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Colorado regulatory agency approves new rules to prevent leaks at new well sites


Operators must capture 95% of pollutants

Rules slated to go into effect May 2021

Denver — As the Colorado oil and gas industry grapples with regulators seemingly intent on pushing back drilling setbacks fourfold, the state's air quality commission adopted rules to strengthen monitoring of methane leaks during the completion process as well as the first six months after a new well comes online.

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Colorado's Air Quality Control Commission unanimously adopted preliminary new rules to reduce leaks from oil and gas operations across the state during a meeting Sept. 23. Once in effect, the rules will require high-frequency monitoring for gas leaks starting when construction on a well begins and continuing through early production. The rules also prohibit natural gas venting during the early period of well completion. Operators will have to capture and eliminate 95% of air pollutants released when hydraulically fracturing wells, and then monitor well-site emissions continuously for six months.

The new rules are slated to go into effect in May 2021.

The AQCC rejected some of the more contentious proposals for the new rules, including one that would require the oil and gas industry to electrify all engines used in the extraction process. The approved rules received positive feedback from the industry and environmental protection groups.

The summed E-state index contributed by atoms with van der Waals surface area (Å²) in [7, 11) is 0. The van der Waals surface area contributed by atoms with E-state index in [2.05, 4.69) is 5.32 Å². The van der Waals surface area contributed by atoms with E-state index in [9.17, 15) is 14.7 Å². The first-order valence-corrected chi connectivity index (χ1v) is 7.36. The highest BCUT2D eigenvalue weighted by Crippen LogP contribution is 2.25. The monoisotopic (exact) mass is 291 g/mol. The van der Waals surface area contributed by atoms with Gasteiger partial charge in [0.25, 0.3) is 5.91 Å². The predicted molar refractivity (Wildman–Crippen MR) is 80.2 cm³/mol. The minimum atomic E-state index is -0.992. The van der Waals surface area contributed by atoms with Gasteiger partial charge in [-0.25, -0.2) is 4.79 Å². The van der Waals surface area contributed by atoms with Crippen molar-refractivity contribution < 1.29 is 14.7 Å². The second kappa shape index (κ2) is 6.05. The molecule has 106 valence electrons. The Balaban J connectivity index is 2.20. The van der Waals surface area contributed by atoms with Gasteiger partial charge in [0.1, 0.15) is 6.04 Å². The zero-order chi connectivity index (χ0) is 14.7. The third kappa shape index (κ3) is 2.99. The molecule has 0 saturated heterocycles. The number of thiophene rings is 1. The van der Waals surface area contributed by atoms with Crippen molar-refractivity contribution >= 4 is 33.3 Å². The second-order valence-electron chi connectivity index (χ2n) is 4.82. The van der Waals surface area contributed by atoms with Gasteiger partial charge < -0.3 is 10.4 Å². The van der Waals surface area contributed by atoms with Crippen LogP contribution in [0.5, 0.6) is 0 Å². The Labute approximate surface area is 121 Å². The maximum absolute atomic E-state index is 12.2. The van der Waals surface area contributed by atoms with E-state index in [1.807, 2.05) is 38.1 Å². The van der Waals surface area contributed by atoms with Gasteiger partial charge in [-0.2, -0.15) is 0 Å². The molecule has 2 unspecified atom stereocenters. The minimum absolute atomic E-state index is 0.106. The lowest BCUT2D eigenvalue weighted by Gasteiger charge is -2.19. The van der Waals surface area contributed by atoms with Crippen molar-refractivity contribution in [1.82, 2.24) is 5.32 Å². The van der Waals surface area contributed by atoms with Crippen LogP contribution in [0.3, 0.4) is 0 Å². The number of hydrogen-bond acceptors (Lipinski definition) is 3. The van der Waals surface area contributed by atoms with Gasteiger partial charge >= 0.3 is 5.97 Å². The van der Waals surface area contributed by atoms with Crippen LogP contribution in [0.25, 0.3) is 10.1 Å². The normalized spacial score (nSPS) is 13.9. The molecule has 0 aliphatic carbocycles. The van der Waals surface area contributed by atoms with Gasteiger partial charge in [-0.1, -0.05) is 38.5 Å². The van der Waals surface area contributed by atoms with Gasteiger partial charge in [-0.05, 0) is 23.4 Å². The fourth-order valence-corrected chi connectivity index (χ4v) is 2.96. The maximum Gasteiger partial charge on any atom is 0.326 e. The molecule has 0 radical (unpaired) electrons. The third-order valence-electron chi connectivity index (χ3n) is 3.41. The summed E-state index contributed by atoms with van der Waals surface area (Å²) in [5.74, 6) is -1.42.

"By statute, the AQCC is required to evaluate technical and economic feasibility, both incredibly important considerations that should be thoroughly evaluated when making any regulatory decision," said Lynn Granger, executive director of American Petroleum Institute-Colorado, in a statement. "The rules adopted this evening reflect those realities."

"Today, the AQCC continued that leadership by extending monitoring requirements to the pre-production phase and by prohibiting natural gas venting during completions when drilling activities can result in significant emissions of methane and other dangerous pollutants," said Jon Goldstein, director of regulatory and legislative affairs for the Environmental Defense Fund, in a statement. "These new rules mark continued progress in reducing the climate and health impacts of oil and gas operations in the state."

The new rules come at a time when drilling activity in the Denver-Julesburg Basin, the most active and prolific play in Colorado, has screeched to a near stop following the crude price collapse and onset of the coronavirus pandemic in March.

Active rigs in the DJ fell to as low as three in June and July. The basin has averaged five active rigs over the past three months, according to S&P Global Platts Analytics. In contrast, the rig count averaged 25 over the first three months of 2020.

DJ Basin oil production fell to 417,000 b/d in June. It has since recovered to 574,000 b/d since, according to Platts Analytics. However, if the active rig count remains, it is projected to fall below 400,000 b/d by spring 2021. Associated gas production in the basin has not dropped as precipitously as crude. It has averaged 2.3 Bcf/d over the last three months, a drop of 200 MMcf/d over the first five months of the year. However, it is projected to fall below 2 Bcf/d by April 2021.